In 1996 Jill Henneberg represented the U.S. at the Olympic Games on an off-the-track Thoroughbred mare she found in a backyard and purchased for a few hundred dollars. Nirvana II (by Hawkins Special) was only 3 years old and Henneberg was only 13 years old when they came together and they would be a pair for the next 30 years – until Nirvana passed away today at the age of 33.
In 1993 they completed the Fair Hill CCI3* and Henneberg earned the Markham Trophy as the top young rider. The following year they finished eighth in the Rolex Kentucky CCI3* and earned the best conditioned trophy. They returned to Rolex Kentucky in 1996 and finished 10th to secure a spot on the team at the Atlanta Olympic Games.
Henneberg would retire the mare the next year at 11 years of age due to a tendon injury. Nirvana made a brief comeback in 2002-2003 with one of Henneberg’s students, Morgan Patton.
Nirvana had two foals including First Mark (by Espiritu) who would go on to compete at the CCI3* level with Heather Morris.
“It was my greatest honor getting to be your person for 30 years,” said Henneberg on her Facebook page. “Thank you for being my everything. My heart is yours forever. Rest in peace, my love.”
On this episode of the Equiratings Eventing Podcast, show host Nicole Brown talks to Pan American Games gold medalist and U.S. team stalwart Boyd Martin about his career to date, highs and lows, and coming back from injury.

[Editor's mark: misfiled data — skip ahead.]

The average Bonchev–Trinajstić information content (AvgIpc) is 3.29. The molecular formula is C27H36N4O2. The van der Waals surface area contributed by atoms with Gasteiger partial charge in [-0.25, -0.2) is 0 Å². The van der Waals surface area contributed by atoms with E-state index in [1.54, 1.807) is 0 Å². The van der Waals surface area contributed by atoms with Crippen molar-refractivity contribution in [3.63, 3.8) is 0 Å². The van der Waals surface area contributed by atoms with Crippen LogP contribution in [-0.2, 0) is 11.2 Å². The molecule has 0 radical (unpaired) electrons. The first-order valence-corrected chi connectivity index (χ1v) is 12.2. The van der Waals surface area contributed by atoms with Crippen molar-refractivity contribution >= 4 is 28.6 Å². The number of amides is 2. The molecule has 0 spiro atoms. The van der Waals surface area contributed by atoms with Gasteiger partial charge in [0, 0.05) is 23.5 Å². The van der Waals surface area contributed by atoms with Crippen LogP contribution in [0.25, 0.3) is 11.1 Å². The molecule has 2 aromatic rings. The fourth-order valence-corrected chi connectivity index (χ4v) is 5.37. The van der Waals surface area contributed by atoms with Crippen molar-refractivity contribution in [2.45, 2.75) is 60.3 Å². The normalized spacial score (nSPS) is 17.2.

On Monday, March 8 at 5:00 p.m. Eastern, USEF will host a member webinar providing updates on the impacts of the case of EHV-1 (neurological) reported in Ocala, Florida. This case is similar in nature, but unrelated to the neurological strain of EHV-1 impacting Valencia (ESP) and other European countries.
As competitors rise through the levels, they often see the costs associated with competition rise and, unfortunately for most organizers, this can’t be avoided. With fewer competitors requiring more jumps, officials, footing management, etc., the expenses for running higher levels – especially FEI – are greater than lower levels.
Our sport is going to present you with many amazing opportunities, and some equally amazing challenges. While you’re sure to enjoy the opportunities, it sometimes takes a little more effort to enjoy the challenges. Contrary to the common misconception (from non-equestrians) that our sport is easy, it’s actually one of the hardest and most demanding sports of all!